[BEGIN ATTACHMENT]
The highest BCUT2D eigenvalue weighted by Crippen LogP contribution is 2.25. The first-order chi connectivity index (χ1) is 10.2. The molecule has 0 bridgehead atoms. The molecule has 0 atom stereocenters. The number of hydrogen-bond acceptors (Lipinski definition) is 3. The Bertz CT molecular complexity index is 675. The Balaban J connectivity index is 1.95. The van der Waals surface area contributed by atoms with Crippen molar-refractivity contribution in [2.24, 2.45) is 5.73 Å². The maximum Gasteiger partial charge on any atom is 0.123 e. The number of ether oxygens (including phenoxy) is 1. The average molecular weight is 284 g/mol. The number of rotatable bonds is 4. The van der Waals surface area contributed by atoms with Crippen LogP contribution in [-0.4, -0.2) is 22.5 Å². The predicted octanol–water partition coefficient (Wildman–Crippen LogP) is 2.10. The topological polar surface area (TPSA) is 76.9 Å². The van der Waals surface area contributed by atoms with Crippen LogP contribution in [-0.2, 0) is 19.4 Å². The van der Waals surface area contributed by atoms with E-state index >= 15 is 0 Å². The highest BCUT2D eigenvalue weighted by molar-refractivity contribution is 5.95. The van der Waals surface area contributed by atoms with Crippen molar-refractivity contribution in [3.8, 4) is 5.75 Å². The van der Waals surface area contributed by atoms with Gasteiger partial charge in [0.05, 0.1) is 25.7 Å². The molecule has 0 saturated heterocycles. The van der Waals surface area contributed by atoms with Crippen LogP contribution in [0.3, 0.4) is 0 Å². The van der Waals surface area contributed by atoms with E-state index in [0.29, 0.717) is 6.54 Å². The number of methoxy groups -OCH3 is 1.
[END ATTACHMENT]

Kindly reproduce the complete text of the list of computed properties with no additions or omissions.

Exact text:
The highest BCUT2D eigenvalue weighted by Crippen LogP contribution is 2.25. The first-order chi connectivity index (χ1) is 10.2. The molecule has 0 bridgehead atoms. The molecule has 0 atom stereocenters. The number of hydrogen-bond acceptors (Lipinski definition) is 3. The Bertz CT molecular complexity index is 675. The Balaban J connectivity index is 1.95. The van der Waals surface area contributed by atoms with Crippen molar-refractivity contribution in [2.24, 2.45) is 5.73 Å². The maximum Gasteiger partial charge on any atom is 0.123 e. The number of ether oxygens (including phenoxy) is 1. The average molecular weight is 284 g/mol. The number of rotatable bonds is 4. The van der Waals surface area contributed by atoms with Crippen LogP contribution in [-0.4, -0.2) is 22.5 Å². The predicted octanol–water partition coefficient (Wildman–Crippen LogP) is 2.10. The topological polar surface area (TPSA) is 76.9 Å². The van der Waals surface area contributed by atoms with Crippen LogP contribution in [-0.2, 0) is 19.4 Å². The van der Waals surface area contributed by atoms with E-state index >= 15 is 0 Å². The highest BCUT2D eigenvalue weighted by molar-refractivity contribution is 5.95. The van der Waals surface area contributed by atoms with Crippen molar-refractivity contribution in [3.8, 4) is 5.75 Å². The van der Waals surface area contributed by atoms with Gasteiger partial charge in [0.05, 0.1) is 25.7 Å². The molecule has 0 saturated heterocycles. The van der Waals surface area contributed by atoms with Crippen LogP contribution in [0.3, 0.4) is 0 Å². The van der Waals surface area contributed by atoms with E-state index in [0.29, 0.717) is 6.54 Å². The number of methoxy groups -OCH3 is 1.